Use this URL to cite or link to this record in EThOS:
Title: Cetacean distribution and habitat use along the East coast of Scotland
Author: Canning, Sarah Jane
ISNI:       0000 0001 3518 8638
Awarding Body: University of Aberdeen
Current Institution: University of Aberdeen
Date of Award: 2007
Availability of Full Text:
Access from EThOS:
The main aim of this project, co-ordinated by the University of Aberdeen and The Sea Watch Foundation, was to describe spatial and temporal trends in cetacean occurrence along the south Aberdeenshire coastline and to identify any environmental factors that may be influencing distribution. The most frequently sighted cetacean was the bottlenose dolphin and previous work confirmed that these animals are part of the population known to reside in the Moray Firth. The entrance to the River Dee (Aberdeen) is highlighted as an important feeding area for these dolphins. Bottlenose dolphins were frequently sighted in the coastal waters south of Aberdeen and these groups tended to be larger and of animals that were primarily travelling, as opposed to the foraging groups observed at Aberdeen. The harbour porpoise was the second most frequently cetacean during this study. They were sighted all along the coast in all months of the year, although notably, they were not recorded during the land-surveys at Aberdeen during the winter. Tidal height and sea depth appears to have a strong influence on where and when porpoises were sighted and it is thought this is a reflection of prey behaviour. The third species examined was the white-beaked dolphin. This is a seasonal visitor to the coastal waters around Aberdeen with all sightings occurring during the summer. Seabed depth and slope influence the distribution of this species within the study area and again, this was thought to related to prey distribution. Stomach content analysis highlighted haddock and whiting as being important in the diet of this species in Scottish water. Sea temperature was highlighted as influencing white-beaked dolphin group size, with smaller groups being recorded at higher temperatures. Analysis of the stranding database also suggested that higher sea temperature restricts the distribution of this species around the UK.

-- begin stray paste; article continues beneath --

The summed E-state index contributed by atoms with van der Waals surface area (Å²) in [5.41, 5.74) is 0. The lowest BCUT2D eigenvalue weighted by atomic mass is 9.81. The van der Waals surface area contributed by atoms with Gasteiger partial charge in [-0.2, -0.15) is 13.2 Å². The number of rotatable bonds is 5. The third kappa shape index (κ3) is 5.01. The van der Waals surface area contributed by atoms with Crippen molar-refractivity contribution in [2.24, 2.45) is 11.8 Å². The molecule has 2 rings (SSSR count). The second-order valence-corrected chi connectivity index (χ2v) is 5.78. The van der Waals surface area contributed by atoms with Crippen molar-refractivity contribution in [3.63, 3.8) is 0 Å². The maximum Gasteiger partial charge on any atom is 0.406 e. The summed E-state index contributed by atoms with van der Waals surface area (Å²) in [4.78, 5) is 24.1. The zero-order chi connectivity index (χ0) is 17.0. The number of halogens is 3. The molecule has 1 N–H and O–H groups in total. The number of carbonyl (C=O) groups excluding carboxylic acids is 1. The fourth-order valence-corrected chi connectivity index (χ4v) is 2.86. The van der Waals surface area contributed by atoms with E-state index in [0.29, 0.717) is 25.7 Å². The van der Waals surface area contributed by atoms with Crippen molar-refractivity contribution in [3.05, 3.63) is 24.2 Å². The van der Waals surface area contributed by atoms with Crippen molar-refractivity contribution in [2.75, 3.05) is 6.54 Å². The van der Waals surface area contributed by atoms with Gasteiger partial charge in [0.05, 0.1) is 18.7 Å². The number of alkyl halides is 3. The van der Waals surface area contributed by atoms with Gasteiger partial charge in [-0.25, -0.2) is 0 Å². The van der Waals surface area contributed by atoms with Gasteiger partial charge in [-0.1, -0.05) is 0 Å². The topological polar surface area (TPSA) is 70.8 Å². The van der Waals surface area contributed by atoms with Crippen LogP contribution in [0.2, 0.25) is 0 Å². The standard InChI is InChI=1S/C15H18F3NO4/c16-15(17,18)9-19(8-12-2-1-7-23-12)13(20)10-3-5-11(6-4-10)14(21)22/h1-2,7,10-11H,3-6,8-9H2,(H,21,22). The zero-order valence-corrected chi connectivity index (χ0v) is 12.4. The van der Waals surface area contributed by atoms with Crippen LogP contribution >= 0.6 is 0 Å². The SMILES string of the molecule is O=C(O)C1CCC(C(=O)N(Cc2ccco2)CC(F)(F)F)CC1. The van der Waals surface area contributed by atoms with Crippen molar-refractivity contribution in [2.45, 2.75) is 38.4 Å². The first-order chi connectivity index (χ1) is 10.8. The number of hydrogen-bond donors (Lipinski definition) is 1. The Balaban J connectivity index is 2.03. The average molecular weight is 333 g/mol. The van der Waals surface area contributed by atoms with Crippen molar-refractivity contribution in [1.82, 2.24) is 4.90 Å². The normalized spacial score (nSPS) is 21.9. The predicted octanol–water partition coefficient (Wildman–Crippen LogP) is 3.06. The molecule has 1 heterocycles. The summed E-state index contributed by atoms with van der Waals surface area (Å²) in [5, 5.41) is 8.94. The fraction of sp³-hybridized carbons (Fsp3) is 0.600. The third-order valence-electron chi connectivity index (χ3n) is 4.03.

Supervisor: Not available Sponsor: Not available
Qualification Name: Thesis (Ph.D.) Qualification Level: Doctoral
EThOS ID:  DOI: Not available